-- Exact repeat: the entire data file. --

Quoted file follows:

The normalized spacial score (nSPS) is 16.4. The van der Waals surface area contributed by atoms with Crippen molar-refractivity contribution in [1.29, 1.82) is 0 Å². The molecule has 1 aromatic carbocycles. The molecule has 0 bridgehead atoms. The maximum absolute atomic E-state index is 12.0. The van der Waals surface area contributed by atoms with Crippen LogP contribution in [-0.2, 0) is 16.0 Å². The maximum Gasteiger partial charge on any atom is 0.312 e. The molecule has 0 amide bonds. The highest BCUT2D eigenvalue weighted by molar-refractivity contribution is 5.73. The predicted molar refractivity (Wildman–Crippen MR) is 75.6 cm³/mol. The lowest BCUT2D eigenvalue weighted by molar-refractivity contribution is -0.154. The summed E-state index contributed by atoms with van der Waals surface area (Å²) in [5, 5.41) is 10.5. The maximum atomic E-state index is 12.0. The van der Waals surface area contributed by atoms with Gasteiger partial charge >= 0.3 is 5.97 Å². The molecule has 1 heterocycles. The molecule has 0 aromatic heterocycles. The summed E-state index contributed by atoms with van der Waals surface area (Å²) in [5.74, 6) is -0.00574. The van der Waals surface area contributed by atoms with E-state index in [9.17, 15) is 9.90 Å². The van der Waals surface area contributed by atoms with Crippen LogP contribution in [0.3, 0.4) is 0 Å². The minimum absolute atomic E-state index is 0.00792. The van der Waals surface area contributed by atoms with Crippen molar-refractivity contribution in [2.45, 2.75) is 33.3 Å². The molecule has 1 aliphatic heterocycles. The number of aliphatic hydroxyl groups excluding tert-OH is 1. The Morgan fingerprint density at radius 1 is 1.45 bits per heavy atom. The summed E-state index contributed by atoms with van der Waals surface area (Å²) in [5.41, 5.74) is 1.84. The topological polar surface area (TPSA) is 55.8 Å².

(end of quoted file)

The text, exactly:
The normalized spacial score (nSPS) is 16.4. The van der Waals surface area contributed by atoms with Crippen molar-refractivity contribution in [1.29, 1.82) is 0 Å². The molecule has 1 aromatic carbocycles. The molecule has 0 bridgehead atoms. The maximum absolute atomic E-state index is 12.0. The van der Waals surface area contributed by atoms with Crippen LogP contribution in [-0.2, 0) is 16.0 Å². The maximum Gasteiger partial charge on any atom is 0.312 e. The molecule has 0 amide bonds. The highest BCUT2D eigenvalue weighted by molar-refractivity contribution is 5.73. The predicted molar refractivity (Wildman–Crippen MR) is 75.6 cm³/mol. The lowest BCUT2D eigenvalue weighted by molar-refractivity contribution is -0.154. The summed E-state index contributed by atoms with van der Waals surface area (Å²) in [5, 5.41) is 10.5. The maximum atomic E-state index is 12.0. The van der Waals surface area contributed by atoms with Gasteiger partial charge >= 0.3 is 5.97 Å². The molecule has 1 heterocycles. The molecule has 0 aromatic heterocycles. The summed E-state index contributed by atoms with van der Waals surface area (Å²) in [5.74, 6) is -0.00574. The van der Waals surface area contributed by atoms with E-state index in [9.17, 15) is 9.90 Å². The van der Waals surface area contributed by atoms with Crippen LogP contribution in [0.3, 0.4) is 0 Å². The minimum absolute atomic E-state index is 0.00792. The van der Waals surface area contributed by atoms with Crippen molar-refractivity contribution in [2.45, 2.75) is 33.3 Å². The molecule has 1 aliphatic heterocycles. The number of aliphatic hydroxyl groups excluding tert-OH is 1. The Morgan fingerprint density at radius 1 is 1.45 bits per heavy atom. The summed E-state index contributed by atoms with van der Waals surface area (Å²) in [5.41, 5.74) is 1.84. The topological polar surface area (TPSA) is 55.8 Å².